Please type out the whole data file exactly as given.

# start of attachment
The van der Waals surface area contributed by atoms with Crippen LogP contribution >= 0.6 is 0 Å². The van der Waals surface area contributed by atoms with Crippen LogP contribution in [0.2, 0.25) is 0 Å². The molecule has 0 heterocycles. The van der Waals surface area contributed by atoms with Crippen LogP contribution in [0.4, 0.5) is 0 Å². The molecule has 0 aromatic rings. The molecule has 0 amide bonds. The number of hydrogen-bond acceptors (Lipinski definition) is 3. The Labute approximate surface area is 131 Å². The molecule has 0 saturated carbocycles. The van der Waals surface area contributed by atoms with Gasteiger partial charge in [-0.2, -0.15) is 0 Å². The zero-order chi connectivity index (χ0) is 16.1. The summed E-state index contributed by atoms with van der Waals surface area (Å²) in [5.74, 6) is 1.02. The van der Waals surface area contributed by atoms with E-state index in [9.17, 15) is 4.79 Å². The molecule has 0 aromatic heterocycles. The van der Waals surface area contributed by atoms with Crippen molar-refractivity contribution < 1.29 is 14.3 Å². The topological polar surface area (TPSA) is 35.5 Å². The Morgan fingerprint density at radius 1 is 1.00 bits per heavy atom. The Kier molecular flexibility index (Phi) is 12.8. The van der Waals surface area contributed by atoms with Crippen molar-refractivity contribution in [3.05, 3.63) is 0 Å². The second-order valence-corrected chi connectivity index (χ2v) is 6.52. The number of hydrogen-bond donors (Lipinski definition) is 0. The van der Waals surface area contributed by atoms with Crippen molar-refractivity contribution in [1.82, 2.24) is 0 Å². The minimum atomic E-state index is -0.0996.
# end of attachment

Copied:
The van der Waals surface area contributed by atoms with Crippen LogP contribution >= 0.6 is 0 Å². The van der Waals surface area contributed by atoms with Crippen LogP contribution in [0.2, 0.25) is 0 Å². The molecule has 0 heterocycles. The van der Waals surface area contributed by atoms with Crippen LogP contribution in [0.4, 0.5) is 0 Å². The molecule has 0 aromatic rings. The molecule has 0 amide bonds. The number of hydrogen-bond acceptors (Lipinski definition) is 3. The Labute approximate surface area is 131 Å². The molecule has 0 saturated carbocycles. The van der Waals surface area contributed by atoms with Gasteiger partial charge in [-0.2, -0.15) is 0 Å². The zero-order chi connectivity index (χ0) is 16.1. The summed E-state index contributed by atoms with van der Waals surface area (Å²) in [5.74, 6) is 1.02. The van der Waals surface area contributed by atoms with E-state index in [9.17, 15) is 4.79 Å². The molecule has 0 aromatic heterocycles. The van der Waals surface area contributed by atoms with Crippen molar-refractivity contribution < 1.29 is 14.3 Å². The topological polar surface area (TPSA) is 35.5 Å². The Morgan fingerprint density at radius 1 is 1.00 bits per heavy atom. The Kier molecular flexibility index (Phi) is 12.8. The van der Waals surface area contributed by atoms with Crippen molar-refractivity contribution in [3.05, 3.63) is 0 Å². The second-order valence-corrected chi connectivity index (χ2v) is 6.52. The number of hydrogen-bond donors (Lipinski definition) is 0. The van der Waals surface area contributed by atoms with Crippen molar-refractivity contribution in [1.82, 2.24) is 0 Å². The minimum atomic E-state index is -0.0996.